A corollary challenge pertains to the enforcement of competition regulations. As the Economist (It’s complicated, 18 October, 2014) noted that making sure companies compete fairly is problematic and tricky. This is due to the fact that, when compared to the regulator, firms being regulated have superior knowledge about their businesses. Labouring under asymmetric information, regulators, particularly in politicised industries such as ours, easily end up adopting a heavy-handed or an overly lax response.
It is no wonder therefore that the world over, and for ages now there has been a realisation that financial sector competition is not unambiguously good. As such competition policy has to be cautiously applied. The unique characteristics of the sector mean that financial institutions are still treated somewhat differently from for instance, typical markets in goods and services. Such characteristics imbue the sector with an aura and a clamour to let monetary and financial policies as well as market forces, and not regulators, determine the sector’s activities. This has been clearly demonstrated by events in the recent financial crisis where some institutions were regarded as “too big to fail” and warranted state bail-outs.
In the South African context the structure of the financial sector continues to spawn a call for the reformation of the industry with a view to making it mirror the demographic set up of post-independence South Africa. Proponents of transformation argue that the current financial sector topography is lopsided, that it has for long been an exclusive club of a few and that such a hegemony can only be shattered by a strategy which stimulates a greater degree of competition by enabling the entry and participation of new market players.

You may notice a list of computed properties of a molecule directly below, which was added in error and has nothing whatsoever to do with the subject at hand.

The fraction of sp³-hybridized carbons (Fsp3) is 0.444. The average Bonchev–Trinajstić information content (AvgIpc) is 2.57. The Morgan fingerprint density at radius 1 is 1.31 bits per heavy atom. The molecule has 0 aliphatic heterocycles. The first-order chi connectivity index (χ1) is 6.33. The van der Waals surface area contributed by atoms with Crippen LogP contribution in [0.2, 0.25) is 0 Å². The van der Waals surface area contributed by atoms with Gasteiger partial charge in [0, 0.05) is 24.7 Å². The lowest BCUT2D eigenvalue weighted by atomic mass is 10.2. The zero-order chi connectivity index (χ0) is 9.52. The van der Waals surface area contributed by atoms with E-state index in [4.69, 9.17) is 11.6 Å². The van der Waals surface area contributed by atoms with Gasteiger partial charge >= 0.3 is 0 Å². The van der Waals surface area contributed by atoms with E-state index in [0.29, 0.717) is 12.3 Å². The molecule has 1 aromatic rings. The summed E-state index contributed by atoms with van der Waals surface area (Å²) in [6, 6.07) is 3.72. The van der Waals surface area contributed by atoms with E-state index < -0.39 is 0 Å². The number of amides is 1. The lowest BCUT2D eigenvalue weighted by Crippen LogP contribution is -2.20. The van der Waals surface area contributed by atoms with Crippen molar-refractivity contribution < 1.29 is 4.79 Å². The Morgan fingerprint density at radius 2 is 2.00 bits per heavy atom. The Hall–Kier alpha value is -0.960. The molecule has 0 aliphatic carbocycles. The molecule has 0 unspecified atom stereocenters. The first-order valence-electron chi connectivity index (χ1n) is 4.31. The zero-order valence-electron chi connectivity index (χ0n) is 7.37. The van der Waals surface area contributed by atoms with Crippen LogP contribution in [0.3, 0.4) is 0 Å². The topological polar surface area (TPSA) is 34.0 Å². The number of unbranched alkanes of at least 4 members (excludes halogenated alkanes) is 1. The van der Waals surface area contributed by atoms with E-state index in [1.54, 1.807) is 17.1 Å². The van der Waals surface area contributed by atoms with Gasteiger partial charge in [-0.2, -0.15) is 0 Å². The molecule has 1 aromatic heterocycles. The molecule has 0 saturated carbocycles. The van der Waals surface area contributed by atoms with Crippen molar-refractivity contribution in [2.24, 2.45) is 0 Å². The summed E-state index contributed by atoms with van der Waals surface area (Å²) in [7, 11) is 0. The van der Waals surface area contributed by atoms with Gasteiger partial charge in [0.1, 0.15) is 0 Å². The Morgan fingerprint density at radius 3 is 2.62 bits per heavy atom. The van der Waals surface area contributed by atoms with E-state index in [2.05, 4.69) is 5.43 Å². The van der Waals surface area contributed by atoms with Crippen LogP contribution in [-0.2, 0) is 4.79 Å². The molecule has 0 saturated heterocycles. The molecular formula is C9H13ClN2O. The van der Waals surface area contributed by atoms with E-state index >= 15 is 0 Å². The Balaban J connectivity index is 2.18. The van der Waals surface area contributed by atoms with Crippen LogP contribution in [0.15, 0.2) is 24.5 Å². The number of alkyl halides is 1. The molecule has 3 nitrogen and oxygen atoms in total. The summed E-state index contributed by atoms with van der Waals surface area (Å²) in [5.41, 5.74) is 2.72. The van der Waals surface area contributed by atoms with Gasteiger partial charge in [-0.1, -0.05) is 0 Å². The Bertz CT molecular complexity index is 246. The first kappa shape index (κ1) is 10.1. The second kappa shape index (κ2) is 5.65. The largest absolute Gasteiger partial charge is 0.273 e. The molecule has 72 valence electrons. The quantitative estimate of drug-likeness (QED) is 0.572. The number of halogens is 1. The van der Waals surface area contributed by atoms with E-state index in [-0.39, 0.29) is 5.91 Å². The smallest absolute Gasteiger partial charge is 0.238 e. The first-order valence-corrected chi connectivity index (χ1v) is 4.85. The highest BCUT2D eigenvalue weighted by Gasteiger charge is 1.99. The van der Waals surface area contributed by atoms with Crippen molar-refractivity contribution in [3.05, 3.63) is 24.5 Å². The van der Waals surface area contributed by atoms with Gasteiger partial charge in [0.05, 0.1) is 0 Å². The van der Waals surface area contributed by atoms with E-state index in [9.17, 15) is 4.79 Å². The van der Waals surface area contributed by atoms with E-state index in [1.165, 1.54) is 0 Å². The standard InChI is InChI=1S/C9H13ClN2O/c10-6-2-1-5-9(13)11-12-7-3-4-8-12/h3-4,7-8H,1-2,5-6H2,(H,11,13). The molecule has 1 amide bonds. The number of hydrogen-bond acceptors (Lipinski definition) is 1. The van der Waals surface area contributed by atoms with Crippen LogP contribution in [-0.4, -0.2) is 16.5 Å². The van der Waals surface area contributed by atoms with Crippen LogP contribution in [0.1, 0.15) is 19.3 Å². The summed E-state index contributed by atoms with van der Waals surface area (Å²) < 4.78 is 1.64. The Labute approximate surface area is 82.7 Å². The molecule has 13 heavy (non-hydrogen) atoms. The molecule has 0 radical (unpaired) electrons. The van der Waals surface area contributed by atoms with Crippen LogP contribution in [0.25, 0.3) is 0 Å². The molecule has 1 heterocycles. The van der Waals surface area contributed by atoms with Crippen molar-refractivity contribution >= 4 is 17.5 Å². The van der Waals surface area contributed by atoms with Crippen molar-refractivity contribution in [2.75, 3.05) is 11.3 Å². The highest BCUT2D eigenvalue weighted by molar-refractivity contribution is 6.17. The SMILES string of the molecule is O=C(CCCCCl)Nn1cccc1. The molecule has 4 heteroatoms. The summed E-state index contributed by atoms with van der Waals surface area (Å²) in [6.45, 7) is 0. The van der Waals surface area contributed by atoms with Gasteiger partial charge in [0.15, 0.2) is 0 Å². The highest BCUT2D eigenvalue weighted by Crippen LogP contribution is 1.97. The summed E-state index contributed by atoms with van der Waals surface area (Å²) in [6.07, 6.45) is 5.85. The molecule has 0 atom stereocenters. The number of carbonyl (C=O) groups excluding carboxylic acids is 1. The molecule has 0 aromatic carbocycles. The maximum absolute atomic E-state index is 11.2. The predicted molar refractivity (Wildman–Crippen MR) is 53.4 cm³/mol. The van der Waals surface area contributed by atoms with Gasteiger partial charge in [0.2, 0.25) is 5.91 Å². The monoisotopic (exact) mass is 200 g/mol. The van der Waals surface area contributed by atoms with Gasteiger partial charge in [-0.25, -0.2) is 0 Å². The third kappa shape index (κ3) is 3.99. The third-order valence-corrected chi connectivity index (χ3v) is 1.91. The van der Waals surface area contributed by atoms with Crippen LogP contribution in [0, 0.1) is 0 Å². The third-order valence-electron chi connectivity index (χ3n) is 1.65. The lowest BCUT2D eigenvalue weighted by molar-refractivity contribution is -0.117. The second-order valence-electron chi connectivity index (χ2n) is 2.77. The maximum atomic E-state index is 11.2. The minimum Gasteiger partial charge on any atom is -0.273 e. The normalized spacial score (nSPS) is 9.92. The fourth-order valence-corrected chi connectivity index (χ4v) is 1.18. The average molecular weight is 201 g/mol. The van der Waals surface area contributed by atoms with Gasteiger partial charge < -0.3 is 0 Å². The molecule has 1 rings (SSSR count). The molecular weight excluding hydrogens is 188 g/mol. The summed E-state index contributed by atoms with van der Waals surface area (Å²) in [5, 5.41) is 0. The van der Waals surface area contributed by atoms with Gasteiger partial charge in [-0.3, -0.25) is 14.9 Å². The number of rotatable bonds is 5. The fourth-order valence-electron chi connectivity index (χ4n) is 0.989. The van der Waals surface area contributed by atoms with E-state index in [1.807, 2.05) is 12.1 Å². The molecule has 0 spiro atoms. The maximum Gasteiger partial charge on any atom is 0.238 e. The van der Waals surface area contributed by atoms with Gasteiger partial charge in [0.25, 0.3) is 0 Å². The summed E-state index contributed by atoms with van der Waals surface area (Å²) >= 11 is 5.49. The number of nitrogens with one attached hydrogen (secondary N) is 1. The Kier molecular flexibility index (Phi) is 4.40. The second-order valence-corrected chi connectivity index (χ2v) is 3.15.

Probably what complicates the whole debate is the fact that it is hard to be definitive on how the competition policy should be steered. In fact, shifting the paradigm has always divided economists. In this contest, the majority of scholarship acknowledges that competition has the ability to spur improvements such as creating greater access to services, vaster product differentiation and lower the cost of financial intermediation. All such outcomes are linked to higher living standards and faster economic growth. Nonetheless, concerns should not be ignored.
In all this debate, competition policy should not be swayed by populism or electioneering. It should not be a political points-scoring exercise which basically licenses an assortment of small, under-capitalised players that cannot capture economies of scale or make solid investments in people, technology, training and research into product development that supports innovation. Policy should be about creating strong firms that can compete aggressively not only with each other but also with foreign firms and global markets. The whole exercise should seek to create a balance between financial stability, market competition and the economic, social and historical realities that abound. Achieving that might entail for instance, creating a new regulatory attitude that not only removes both subtle and direct forms of protectionism and barriers to entry but also the design and implementation of exit strategies that are not anti-competitive. DM